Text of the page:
As of yet, the remedial costs of building fire safety may still fall onto leaseholders.
There have been announcements of government funding to remove unsafe cladding from high-rise buildings, however the grants don’t include buildings below 18 metres. Thus, leaseholders of lower-rise blocks are still forced to pay costs.
Is The Fire safety Bill Law?
As of April 2021, The Fire Safety Bill is not yet law and is in the stage of ‘ping pong’; transferred between the House of Commons and Lords for various amendments and agreement/disagreement. Only once all proposed amendments have been considered and agreed upon will the bill be subject to Royal assent.
There are many steps within the procedure of creating laws, involving both the Houses and various committee stages. The process of turning a bill into law can, and usually does, take multiple years.
Although the bill is not yet law, it has passed through multiple initial readings, reports and considerations, and is now in the final few stages, indicating a near certainty that it will soon be law.
Actions To Take From Fire Safety Bill
Although the bill is still making its way through parliament, the changes to fire safety responsibilities and standards in domestic buildings with multiple homes will be implemented in due course. Building owners and managers of these buildings will face more responsibilities for the prevention of tragedies.
Regular fire risk assessments should already be conducted in line with the Fire Safety Order 2005, but now the assessments should include fire entrance doors and external wall systems.
Building owners and managers should prepare for and begin additional responsibilities:
- Regular lift inspections
- Reporting to local fire and rescue services
- Regular review of evacuation plan and resident awareness
- Provide fire safety instructions to residents
- Check all fire doors
Owners and managers of multi-occupancy domestic buildings should stay aware of further legislation which may hold them and even construction companies liable for failure to comply with building regulations; the Building Safety Bill.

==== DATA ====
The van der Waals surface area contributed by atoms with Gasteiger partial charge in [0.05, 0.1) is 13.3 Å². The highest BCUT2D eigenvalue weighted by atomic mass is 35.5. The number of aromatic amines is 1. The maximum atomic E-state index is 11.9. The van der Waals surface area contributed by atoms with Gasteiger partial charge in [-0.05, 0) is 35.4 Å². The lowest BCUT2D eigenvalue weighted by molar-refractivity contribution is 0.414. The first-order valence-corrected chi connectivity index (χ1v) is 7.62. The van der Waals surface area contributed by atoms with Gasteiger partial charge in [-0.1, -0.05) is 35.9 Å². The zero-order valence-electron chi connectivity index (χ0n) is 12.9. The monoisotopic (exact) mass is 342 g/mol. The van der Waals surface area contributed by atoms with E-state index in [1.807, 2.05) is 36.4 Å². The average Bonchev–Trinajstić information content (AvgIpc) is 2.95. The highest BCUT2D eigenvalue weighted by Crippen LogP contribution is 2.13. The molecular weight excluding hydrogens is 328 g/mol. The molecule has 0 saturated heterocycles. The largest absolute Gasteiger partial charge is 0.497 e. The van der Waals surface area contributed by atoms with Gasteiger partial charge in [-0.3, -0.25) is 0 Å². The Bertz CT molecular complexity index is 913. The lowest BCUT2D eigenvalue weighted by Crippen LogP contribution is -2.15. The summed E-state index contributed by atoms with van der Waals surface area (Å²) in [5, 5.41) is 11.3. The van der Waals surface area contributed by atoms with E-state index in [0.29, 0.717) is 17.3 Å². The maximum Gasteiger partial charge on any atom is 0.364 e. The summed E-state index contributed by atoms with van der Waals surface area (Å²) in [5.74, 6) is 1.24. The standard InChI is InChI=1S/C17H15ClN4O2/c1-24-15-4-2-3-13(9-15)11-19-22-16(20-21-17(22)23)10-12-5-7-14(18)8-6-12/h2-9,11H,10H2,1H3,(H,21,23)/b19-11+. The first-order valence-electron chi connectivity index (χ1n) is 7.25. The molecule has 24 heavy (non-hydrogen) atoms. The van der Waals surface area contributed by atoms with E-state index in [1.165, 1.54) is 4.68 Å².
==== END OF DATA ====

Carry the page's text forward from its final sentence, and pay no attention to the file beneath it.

The Building Safety Bill
A draft of the Building Safety Bill was published in July 2020, also as a result of the Grenfell tragedy. It has yet to be examined by a parliamentary committee so is not yet finalised, but if it completes the relevant stages, it is expected to become law in 2023.
See the draft bill here.
The Building Safety Bill intends to enhance and create new regulatory regimes for building safety as well as give residents more of a say. The bill proposes strengthened enforcement and sanctions for non-compliance concerning high-rise buildings – the bill denotes ‘high-risk’ buildings assumed to mean those over 18 metres. The bill also mentions new build homes and proposed changes for all building projects with increased liability for building regulation non-compliance.
Essentially, high-rise domestic buildings particularly, but a range of newer buildings, will be scrutinised for their building regulation compliance, including fire safety, with building owners, managers and even construction companies facing large sanctions for non-compliance.
Professional Passive Fire Protection with CPFP
Ensure you fire doors and other fire safety measures are up to current standards with CPFP. We are an IFCC certified installer of passive fire protection measures, offering a range of compliant, professionally installed services to keep the spread of fire, smoke and heat contained.
We regularly undertake projects conducting remedial works on poorly installed, non-compliant fire safety measures, bringing them up to standard. Having worked on residential, commercial and industry premises, we have the extensive experience and industry specialist knowledge to make your building safe and save lives.